March 28, 2005

Being Not Here Now

THE ATTENTION GIVEN TO THE PLIGHT OF THE DISABLED IN AMERICA made me recall this essay I wrote last September: Visit to an Old Friend. More at the link. A part of it reads,

Be. Here. Now. Remember that phrase?

He's here but not here now. It's two decades, two wives, two daughters, and many more than two strokes later. He's here now in this residence hotel for the aged and the infirm in a San Francisco neighborhood doesn't change with the years. He's waiting for me in his wheelchair, in the sun, his brother by his side. He's only 59 years old with God only knows how many years ahead of him.

He might still want to play the piano, but his hands won't answer him any more. They can't it. They'll never do it again. The hands no longer answer when he calls them. He's learned not to call.

Now his hands can barely lift a spoon or maneuver a cup to his lips. His speech is slurred and slow. You can see the end of the sentence fade from his mind before he gets to the middle. Still, in fits and starts, in moments and sparks of expression, you can see him emerge from inside his prison and then sink back in. You find yourself looking for those moments. You glide over all the others.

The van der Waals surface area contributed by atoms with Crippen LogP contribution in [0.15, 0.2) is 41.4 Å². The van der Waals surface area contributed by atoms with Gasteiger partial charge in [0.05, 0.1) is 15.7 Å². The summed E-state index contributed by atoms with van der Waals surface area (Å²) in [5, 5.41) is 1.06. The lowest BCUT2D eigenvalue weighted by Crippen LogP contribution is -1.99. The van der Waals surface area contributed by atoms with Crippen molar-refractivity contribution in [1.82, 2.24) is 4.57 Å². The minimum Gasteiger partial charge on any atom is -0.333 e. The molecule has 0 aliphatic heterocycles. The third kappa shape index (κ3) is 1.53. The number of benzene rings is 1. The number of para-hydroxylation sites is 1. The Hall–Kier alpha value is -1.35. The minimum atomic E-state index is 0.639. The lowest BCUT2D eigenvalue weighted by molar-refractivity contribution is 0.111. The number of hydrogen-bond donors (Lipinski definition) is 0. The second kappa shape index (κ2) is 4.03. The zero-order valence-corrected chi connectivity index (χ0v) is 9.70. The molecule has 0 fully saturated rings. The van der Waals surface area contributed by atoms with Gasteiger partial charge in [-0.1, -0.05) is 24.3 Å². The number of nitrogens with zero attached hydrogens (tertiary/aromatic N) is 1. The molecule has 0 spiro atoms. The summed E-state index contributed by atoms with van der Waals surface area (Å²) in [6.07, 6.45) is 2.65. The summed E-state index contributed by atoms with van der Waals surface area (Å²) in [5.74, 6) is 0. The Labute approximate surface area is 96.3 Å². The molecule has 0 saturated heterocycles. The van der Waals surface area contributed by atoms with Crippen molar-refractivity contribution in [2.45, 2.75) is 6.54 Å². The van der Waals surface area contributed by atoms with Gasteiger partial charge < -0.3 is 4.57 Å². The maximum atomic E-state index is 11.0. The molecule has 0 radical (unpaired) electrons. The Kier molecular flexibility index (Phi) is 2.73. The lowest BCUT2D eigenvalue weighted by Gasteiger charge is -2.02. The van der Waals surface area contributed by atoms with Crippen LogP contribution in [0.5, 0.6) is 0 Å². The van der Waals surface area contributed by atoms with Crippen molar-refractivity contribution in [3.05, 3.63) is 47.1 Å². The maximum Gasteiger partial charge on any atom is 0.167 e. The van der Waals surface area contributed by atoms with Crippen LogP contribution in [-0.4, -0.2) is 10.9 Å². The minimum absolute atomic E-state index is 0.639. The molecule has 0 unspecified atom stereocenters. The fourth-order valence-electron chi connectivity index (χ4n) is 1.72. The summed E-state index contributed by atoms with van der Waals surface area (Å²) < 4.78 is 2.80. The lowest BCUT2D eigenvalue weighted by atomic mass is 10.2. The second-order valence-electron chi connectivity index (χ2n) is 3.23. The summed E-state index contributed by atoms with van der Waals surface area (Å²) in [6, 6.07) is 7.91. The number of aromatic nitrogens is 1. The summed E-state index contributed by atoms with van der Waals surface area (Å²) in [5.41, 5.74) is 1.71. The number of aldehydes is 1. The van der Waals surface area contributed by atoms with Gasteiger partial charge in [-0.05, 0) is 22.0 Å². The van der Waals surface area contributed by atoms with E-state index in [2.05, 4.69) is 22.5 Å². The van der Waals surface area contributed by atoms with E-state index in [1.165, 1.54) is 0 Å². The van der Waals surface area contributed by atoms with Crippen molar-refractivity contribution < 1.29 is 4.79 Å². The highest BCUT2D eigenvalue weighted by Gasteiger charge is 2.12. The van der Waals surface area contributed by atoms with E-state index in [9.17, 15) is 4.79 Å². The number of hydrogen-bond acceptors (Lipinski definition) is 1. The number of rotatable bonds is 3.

We meet and we go for a walk and a roll with his brother in the San Francisco afternoon. We come back and take a table in the Indian restaurant under the series of rooms are now his last home. We work our way through the lunch buffet. And we talk, mostly about the past since the past is where he's most at ease.

The fence we built on his ranch/commune. The day the two dogs we owned from the same litter killed the chicken. The stoned, comic film we were going to make with large vats of spaghetti in the first scene. Wives we had and girls we knew. The old songs. The handsome collection of pot plants on the deck that was taken away by the local police. The concerts. The marches. All the old moments, more than we could say in the few hours we had.

Email this entry to:


Your email address:


Message (optional):


Posted by Vanderleun at March 28, 2005 12:50 PM | TrackBack
Save to del.icio.us

Comments:

AMERICAN DIGEST HOME
"It is impossible to speak in such a way that you cannot be misunderstood." -- Karl Popper N.B.: Comments are moderated and may not appear immediately. Comments that exceed the obscenity or stupidity limits will be either edited or expunged.
Post a comment:

"It is impossible to speak in such a way that you cannot be misunderstood." -- Karl Popper N.B.: Comments are moderated to combat spam and may not appear immediately. Comments that exceed the obscenity or stupidity limits will be either edited or expunged.










Remember personal info?